The Defeat of Proposition 16 in California and Mr. Dooley: Should the Supreme Court Take Note of “Th’ Iliction Returns” the Next Time It Addresses Race-Preferential Admissions Policies?

22 Fed. Soc. Rev. 72 (2021)

San Diego Legal Studies Paper No. 21-012

17 Pages Posted: 29 Mar 2021 Last revised: 22 Apr 2021

See all articles by Gail L. Heriot

Gail L. Heriot

University of San Diego School of Law

Alexander M. Heideman

Independent

Date Written: 2021

Abstract

This article makes the following points:

I. Some commentators have argued that in deciding Grutter v. Bollinger (2003), the Supreme Court (and Justice O’Connor in particular) was influenced by the “broad societal consensus” in favor of race-preferential admissions policies, there was no such consensus in 2003. Indeed, the consensus of opinion went—and remains—in the opposite direction. Thus, if Justice O’Connor was so influenced, she was mistaken.

II. Even if there had been such a “broad societal consensus,” it should not have excused the Court from its obligation to strictly scrutinize the University of Michigan’s racially discriminatory admissions policy. Unfortunately, by purporting to “defer” to the university’s judgment on whether the need for racial diversity in education is “compelling,” Justice O’Connor essentially admitted that the Court was not scrutinizing the policy with the level of care that had become customary in racial discrimination cases up to that point.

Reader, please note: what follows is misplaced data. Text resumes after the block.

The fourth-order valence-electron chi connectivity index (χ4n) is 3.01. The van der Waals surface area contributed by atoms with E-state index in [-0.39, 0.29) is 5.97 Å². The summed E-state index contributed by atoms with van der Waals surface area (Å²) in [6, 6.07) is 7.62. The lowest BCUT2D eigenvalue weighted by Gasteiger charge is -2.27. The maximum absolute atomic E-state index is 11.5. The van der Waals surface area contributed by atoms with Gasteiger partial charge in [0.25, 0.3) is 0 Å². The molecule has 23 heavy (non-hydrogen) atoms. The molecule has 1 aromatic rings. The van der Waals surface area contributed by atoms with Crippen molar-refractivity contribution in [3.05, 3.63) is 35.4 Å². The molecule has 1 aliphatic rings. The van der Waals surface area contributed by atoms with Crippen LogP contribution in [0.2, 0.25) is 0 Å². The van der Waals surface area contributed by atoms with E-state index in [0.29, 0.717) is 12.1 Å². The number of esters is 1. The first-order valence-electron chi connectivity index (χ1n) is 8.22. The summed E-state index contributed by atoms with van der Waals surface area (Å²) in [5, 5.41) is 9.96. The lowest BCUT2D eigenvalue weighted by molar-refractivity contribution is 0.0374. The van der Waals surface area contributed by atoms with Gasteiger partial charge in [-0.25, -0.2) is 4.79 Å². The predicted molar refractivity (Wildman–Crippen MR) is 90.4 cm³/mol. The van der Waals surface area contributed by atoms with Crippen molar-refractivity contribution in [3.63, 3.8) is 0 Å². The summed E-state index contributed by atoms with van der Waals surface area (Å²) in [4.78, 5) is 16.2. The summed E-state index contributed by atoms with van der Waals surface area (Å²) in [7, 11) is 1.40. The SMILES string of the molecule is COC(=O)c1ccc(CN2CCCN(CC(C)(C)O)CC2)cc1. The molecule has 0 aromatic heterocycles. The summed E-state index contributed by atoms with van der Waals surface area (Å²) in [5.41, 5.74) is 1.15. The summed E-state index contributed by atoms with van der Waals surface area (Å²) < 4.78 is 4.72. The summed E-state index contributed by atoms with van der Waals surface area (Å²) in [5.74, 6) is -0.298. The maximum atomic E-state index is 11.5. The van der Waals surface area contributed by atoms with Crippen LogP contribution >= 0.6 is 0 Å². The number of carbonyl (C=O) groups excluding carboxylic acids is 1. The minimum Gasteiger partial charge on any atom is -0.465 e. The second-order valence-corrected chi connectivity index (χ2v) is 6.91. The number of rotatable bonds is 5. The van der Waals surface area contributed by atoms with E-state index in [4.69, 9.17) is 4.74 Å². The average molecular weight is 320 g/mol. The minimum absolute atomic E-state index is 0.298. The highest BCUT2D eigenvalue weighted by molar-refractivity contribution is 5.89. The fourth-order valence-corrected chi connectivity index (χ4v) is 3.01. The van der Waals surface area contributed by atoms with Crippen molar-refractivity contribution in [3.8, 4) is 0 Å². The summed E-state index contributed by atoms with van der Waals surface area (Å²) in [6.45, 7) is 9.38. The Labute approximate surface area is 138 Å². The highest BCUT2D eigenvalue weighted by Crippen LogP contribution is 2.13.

III. With the overwhelming rejection of California’s Proposition 16 in the November 2020 elections, it has become all the more clear that a societal consensus really does exist on race-preferential admissions policies, but it’s a broad agreement against such policies, not a broad agreement in favor. Certainly, therefore, if Justice O’Connor based her opinion in part on the belief that Americans were somehow favorably disposed toward race-preferential admissions (at least for the short term), that reasoning can be safely dismissed now. With Students for Fair Admissions v. Harvard University likely to come before the Court in the near future, the lesson of Proposition 16’s defeat should be (and likely will be) drawn to the Court’s attention.

IV. Unlike a broad agreement in favor of race discrimination, a broad agreement againstrace discrimination is something courts arguably should take into account. How can a governmental interest be compelling (as it is required to be under the applicable legal standard of strict scrutiny) if most Americans don’t find it even persuasive?

Keywords: Affirmative action, Grutter v. Bollinger, race-preferential admissions, Proposition 209, Proposition 16, strict scrutiny, Students for Fair Admissions.

JEL Classification: i24,k10,k41

Suggested Citation

Heriot, Gail L. and Heideman, Alexander M., The Defeat of Proposition 16 in California and Mr. Dooley: Should the Supreme Court Take Note of “Th’ Iliction Returns” the Next Time It Addresses Race-Preferential Admissions Policies? (2021). 22 Fed. Soc. Rev. 72 (2021), San Diego Legal Studies Paper No. 21-012, Available at SSRN: https://ssrn.com/abstract=3813504

Gail L. Heriot (Contact Author)

University of San Diego School of Law ( email )

5998 Alcala Park
San Diego, CA 92110-2492
United States

Alexander M. Heideman

Independent ( email )

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